Reviews:


Mike McLatchey 5-September-2002 Prononcez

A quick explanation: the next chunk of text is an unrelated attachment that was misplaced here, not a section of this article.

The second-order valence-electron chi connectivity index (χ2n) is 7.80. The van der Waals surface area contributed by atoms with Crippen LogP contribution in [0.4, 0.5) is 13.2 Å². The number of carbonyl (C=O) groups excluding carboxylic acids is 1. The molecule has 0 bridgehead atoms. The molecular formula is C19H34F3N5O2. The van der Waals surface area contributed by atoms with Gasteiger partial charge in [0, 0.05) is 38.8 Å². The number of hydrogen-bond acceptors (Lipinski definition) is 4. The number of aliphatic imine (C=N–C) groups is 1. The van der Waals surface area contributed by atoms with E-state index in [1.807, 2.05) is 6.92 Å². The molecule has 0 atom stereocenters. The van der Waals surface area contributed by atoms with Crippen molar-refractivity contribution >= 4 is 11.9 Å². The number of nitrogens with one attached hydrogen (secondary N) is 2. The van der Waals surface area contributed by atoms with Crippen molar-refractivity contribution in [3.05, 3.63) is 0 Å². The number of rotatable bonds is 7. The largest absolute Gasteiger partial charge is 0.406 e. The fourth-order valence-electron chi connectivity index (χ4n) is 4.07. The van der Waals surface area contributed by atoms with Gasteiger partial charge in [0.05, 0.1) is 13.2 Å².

I used to seek out albums like this bizarrely titled oddity by Falstaff avidly. Searching for good progressive rock albums from this time period is often akin to looking for a needle in a haystack, yet if there are any needles to be found they would certainly be in 80s France. Redolent of that early 80s, digital-just-discovered era, it's no surprise that Falstaff's nearest, similar contemporaries would be identified quickly by the keyboard similarities. For example, Falstaff's use of the Yamaha CS-80 piano strongly hints at Argentine's Pablo El Enterrador, while the use of electric piano is similar to most of their contemporaries of the time. In fact this Rhodes sound is quite prevalent throughout the album, and this often gives the album a jazzy feel that occasionally works itself out in some funky moments. While Falstaff only borrow from fusion rather than immerse themselves, the overtones are pretty strong through most of the eight pieces on the album, albeit not strong enough to pin a tag on this. Yes, there is guitar playing here, and while the Fripp influence pops up occasionally, generally it's pretty understated. One gets the impression that this debut by Falstaff may have been pointing at more impressive things, but like most of the sad stories of the decade, their career was cut short. Which means you basically have an album here that isn't among the most impressive of its era, it being too early in the game for any singular character to have been found.



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